I did some writing for the
Rifflandia Festival Guide and one of the groups I covered was Pigeon
Hole. I first saw the duo play before Tommy Guerrero a few Rifflandias
ago and loved their raucous energy and swagger. Seemed like a good
choice for me. There wasn't enough information on the net about the duo
to write the allotted word count so, through the power of Twitter, I
contacted the duo and Dustry Melo was quick to get back to me.
All I hear is slightly more electronic hip-hop. I dunno. Labels, eh, fuck 'em. Let's not worry about that right now. Let's all just read this sweet conversation I had with Dusty Melo, one half of Nanaimo-bred gangstas, Pigeon Hole.
Rags Music: I appreciate you taking a few minutes to talk to me. There’s a disturbing lack of narrative information on you guys to cull from. Did you guys choose the name Pigeon Hole just so it would be hard for me to find stuff out about you on the internet? It’s amazing how common that term is.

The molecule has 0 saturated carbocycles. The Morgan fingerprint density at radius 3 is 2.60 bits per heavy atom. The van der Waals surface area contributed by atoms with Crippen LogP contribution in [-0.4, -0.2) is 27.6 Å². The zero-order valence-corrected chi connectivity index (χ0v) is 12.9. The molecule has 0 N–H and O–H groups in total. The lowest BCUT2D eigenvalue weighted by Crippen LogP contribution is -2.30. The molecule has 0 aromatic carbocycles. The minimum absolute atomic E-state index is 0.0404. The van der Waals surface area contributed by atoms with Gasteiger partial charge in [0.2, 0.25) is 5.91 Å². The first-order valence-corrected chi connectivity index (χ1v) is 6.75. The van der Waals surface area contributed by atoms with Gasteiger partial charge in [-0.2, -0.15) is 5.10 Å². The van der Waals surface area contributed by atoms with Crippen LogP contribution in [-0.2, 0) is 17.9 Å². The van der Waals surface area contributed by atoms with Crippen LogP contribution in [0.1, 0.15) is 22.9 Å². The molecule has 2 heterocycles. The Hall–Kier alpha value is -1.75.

Dusty Melo: That is the only reason. <laughs> Yeah.
RM: What’s the genesis of Pigeon Hole? How did you guys get together?
DM: Well, we’ve known each other since we were little kids. We went to elementary school together. We were basically gangs of gangsta rap as little kids. We started making our own gangsta rap songs as kids.
RM: What are your guys’ touchstone records?
DM: Doggie Style, The Chronic. We were huge Wu-Tang fans, NWA fans, Nas.
RM: You guys are from Nanaimo, right?
DM: Yeah, yeah.
RM: How’d you get over in Vancouver with Sweatshop?
DM: Well, Lee, the other guy from Pigeon Hole, Marmalade, he was originally from Vancouver before he moved over the Island, so he was childhood friends with Metty, Dirt Merchant from Sweatshop. Metty, over in Vancouver, had friends who were in other rap groups and eventually we all just came together to make Sweatshop Union.
RM: You guys were Creative Minds, before?
RM: When did you guys start actually rapping for yourselves? When did it turn from fandom into “I’m going to do this?”
DM: I guess probably around 2000, maybe. All through high school we played random shows on the Island and stuff. When we started up with Sweatshop there was a point, after we put out the first record and started playing show around the city, all of a sudden it was like shows started interfering with work schedules and there just came a point when we were like, “You know what, fuck it, let’s just quit our jobs and do this.”